The Judicial Appointments Commission (JAC) are expected to launch a recruitment exercise early in 2023.
An online seminar is taking place via Microsoft Teams on Tuesday 10 January 2023 via MS Teams at 5pm to 6pm for those interested in applying for S9(4) appointment.
This seminar is organised on behalf of the Judicial Diversity Committee to assist implementation of the Judicial Diversity and Inclusion Strategy.
Speakers will include DHCJ Margaret Obi, DHCJ Richard Harrison KC and a representative from the JAC.
Who should attend?
This seminar is open to all barristers, solicitors or academics with 7 years’ post qualification legal experience and who meet the eligibility requirements for Deputy High Court Judges.
Applications are particularly welcome from under-represented groups. Please note that places for the seminar will be on a first come first served basis.
Why should you attend?
To be better prepared to make an application and to receive up to date guidance and advice on the JAC’s selection process.
If you have any queries, or have a question to submit to the panel then please contact: JudicialHRDiversityEvents@judiciary.uk
In 2019 the JAC information page gave the following helpful background information about the role:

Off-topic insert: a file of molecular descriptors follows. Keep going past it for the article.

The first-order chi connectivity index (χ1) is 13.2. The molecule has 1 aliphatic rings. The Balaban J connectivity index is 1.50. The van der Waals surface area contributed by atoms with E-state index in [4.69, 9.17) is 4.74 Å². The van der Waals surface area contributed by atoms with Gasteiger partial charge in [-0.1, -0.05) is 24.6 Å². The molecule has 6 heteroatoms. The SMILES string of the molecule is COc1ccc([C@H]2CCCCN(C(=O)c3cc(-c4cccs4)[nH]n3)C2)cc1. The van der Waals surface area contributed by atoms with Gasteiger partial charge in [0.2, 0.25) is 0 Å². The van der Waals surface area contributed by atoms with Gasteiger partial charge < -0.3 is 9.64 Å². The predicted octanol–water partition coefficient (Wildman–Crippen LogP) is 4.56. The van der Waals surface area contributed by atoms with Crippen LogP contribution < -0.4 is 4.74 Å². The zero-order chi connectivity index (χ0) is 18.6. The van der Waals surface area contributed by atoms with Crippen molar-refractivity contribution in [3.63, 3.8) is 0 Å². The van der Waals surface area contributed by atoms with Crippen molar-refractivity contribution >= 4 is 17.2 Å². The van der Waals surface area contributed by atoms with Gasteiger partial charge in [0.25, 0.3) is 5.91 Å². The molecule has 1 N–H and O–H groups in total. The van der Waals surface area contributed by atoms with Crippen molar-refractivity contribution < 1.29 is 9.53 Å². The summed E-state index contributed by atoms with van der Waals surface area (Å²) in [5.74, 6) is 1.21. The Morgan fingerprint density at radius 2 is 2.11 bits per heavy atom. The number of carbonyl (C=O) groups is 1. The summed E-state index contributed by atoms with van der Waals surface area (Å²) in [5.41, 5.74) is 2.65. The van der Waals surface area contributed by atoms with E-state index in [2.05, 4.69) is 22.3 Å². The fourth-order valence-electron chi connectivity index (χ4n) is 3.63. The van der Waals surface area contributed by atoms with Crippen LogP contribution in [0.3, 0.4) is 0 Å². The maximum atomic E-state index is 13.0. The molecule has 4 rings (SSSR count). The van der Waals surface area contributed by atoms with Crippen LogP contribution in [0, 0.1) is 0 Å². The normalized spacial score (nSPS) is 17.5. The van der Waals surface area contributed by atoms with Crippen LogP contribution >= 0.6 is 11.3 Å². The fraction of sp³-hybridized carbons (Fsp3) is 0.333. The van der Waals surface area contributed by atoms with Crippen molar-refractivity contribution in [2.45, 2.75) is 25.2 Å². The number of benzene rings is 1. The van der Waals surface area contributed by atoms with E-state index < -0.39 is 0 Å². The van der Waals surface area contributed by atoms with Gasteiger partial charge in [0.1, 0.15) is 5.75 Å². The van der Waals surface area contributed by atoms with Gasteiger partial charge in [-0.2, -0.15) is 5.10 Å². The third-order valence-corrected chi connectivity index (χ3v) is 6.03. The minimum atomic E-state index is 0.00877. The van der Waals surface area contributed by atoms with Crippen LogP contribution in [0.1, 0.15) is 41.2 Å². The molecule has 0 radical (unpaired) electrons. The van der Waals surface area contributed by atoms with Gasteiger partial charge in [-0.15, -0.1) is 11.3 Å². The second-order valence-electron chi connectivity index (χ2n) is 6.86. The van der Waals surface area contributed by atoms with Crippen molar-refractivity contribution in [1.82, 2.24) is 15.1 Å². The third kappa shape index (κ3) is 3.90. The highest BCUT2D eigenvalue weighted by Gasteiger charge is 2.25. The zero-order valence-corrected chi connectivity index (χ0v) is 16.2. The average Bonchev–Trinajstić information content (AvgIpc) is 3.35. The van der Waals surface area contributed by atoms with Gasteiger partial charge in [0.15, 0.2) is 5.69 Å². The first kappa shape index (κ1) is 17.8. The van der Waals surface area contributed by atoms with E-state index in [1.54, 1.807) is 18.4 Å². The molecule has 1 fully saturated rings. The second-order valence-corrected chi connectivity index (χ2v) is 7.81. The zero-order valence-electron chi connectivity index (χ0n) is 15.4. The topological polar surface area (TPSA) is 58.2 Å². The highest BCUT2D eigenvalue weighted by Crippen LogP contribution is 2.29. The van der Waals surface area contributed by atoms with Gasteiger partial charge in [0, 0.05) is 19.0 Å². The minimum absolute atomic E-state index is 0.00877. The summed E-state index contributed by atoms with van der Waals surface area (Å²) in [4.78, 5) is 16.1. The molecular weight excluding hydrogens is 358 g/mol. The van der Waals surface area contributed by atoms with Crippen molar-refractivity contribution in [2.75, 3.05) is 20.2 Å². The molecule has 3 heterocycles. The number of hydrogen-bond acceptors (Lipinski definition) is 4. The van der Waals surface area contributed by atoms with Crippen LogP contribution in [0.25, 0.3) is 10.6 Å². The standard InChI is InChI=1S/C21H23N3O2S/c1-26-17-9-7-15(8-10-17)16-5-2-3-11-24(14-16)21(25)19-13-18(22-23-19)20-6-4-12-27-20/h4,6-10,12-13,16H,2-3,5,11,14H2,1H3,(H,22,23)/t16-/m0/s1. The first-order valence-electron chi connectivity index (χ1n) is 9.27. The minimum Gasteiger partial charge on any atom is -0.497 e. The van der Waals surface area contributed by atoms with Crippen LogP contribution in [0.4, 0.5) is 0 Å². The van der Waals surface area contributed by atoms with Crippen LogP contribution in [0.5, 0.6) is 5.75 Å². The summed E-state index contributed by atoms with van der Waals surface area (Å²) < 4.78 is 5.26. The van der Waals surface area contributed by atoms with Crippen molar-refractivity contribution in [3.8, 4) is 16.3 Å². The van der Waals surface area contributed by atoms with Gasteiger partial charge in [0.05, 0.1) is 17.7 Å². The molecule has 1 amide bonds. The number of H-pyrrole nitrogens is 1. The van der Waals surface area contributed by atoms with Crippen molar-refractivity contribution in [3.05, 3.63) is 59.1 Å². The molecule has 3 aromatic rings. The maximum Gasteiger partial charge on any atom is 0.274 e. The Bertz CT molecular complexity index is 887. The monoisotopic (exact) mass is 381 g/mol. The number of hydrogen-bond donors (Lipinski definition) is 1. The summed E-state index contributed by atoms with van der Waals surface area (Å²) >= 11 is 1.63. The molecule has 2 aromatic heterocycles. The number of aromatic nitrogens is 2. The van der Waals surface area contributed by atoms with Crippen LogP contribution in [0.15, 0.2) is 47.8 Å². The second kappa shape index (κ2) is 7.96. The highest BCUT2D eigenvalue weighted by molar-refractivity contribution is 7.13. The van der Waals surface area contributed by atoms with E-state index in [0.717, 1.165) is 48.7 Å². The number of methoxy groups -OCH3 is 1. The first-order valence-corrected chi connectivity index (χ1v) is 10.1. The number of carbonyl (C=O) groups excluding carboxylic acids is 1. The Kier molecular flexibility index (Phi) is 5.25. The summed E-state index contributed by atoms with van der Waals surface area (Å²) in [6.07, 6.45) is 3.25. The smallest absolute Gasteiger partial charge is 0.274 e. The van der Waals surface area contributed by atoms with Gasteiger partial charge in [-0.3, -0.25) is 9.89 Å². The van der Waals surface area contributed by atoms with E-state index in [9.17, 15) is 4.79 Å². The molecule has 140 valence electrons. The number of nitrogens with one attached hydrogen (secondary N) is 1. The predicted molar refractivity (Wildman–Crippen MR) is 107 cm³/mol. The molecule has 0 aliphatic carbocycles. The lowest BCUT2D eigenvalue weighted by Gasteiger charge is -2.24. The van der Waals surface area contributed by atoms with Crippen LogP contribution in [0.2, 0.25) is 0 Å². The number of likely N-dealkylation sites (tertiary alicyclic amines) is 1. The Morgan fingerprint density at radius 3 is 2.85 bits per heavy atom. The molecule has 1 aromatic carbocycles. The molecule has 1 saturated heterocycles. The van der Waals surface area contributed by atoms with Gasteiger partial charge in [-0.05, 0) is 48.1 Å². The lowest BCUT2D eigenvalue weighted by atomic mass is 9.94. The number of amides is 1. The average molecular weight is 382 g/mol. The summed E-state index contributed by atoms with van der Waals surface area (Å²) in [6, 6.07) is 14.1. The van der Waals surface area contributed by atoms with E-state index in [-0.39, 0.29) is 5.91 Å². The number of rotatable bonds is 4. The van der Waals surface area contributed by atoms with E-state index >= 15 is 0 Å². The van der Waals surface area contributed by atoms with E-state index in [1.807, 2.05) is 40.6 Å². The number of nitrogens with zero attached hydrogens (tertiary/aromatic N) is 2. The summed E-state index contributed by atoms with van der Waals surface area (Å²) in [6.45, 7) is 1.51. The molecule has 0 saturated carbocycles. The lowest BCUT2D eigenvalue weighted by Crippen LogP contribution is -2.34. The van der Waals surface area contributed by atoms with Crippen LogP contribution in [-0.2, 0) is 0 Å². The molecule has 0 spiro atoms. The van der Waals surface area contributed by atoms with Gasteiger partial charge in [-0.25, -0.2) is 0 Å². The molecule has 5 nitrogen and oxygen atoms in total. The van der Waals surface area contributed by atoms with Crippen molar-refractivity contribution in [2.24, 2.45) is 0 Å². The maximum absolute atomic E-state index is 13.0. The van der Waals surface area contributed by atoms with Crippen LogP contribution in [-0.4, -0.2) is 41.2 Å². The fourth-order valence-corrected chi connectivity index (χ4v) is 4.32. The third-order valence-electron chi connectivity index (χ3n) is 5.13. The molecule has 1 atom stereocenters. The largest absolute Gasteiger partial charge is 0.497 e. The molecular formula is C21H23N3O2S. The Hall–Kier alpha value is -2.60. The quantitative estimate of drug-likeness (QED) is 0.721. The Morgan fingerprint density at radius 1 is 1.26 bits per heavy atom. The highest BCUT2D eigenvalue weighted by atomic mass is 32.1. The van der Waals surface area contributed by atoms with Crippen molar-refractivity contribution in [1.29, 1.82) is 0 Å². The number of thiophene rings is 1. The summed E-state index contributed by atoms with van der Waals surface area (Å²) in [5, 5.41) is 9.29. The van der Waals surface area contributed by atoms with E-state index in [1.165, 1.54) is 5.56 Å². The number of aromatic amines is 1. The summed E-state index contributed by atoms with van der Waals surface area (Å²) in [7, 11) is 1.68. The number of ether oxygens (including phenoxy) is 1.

Those appointed to sit as Deputy High Court Judges will be expected to undertake work which would otherwise be undertaken by salaried High Court Judges.
The work will include dealing with cases, requiring meticulous preparation. Successful candidates will occasionally be asked to reach decisions on paper alone and may be given a specific trial or hearing that could last one or 2 weeks.
Depending on the jurisdiction, successful candidates may be given the opportunity to sit across all divisions of the High Court – subject to the approval of the senior judiciary – and hear a range of work including:
- cases arising out of business and property law disputes, both national and international
- public and private law cases involving children and families, including finding of fact hearings dealing with controversial and difficult medical issues
- financial disputes, including substantial asset divorce cases, cases in relation to children where the parents are unmarried, and financial cases and jurisdictional disputes following foreign divorce decrees
- child abduction and international family law, including relocation cases and the inter-relation of the law of England and Wales with European law
- cases in contract, tort and other areas and possibly specialist topics such as planning, commercial, defamation and construction
- in the administrative court, judicial review claims and statutory challenges to the actions of public authorities, such as government ministers, local authorities and other public-sector bodies.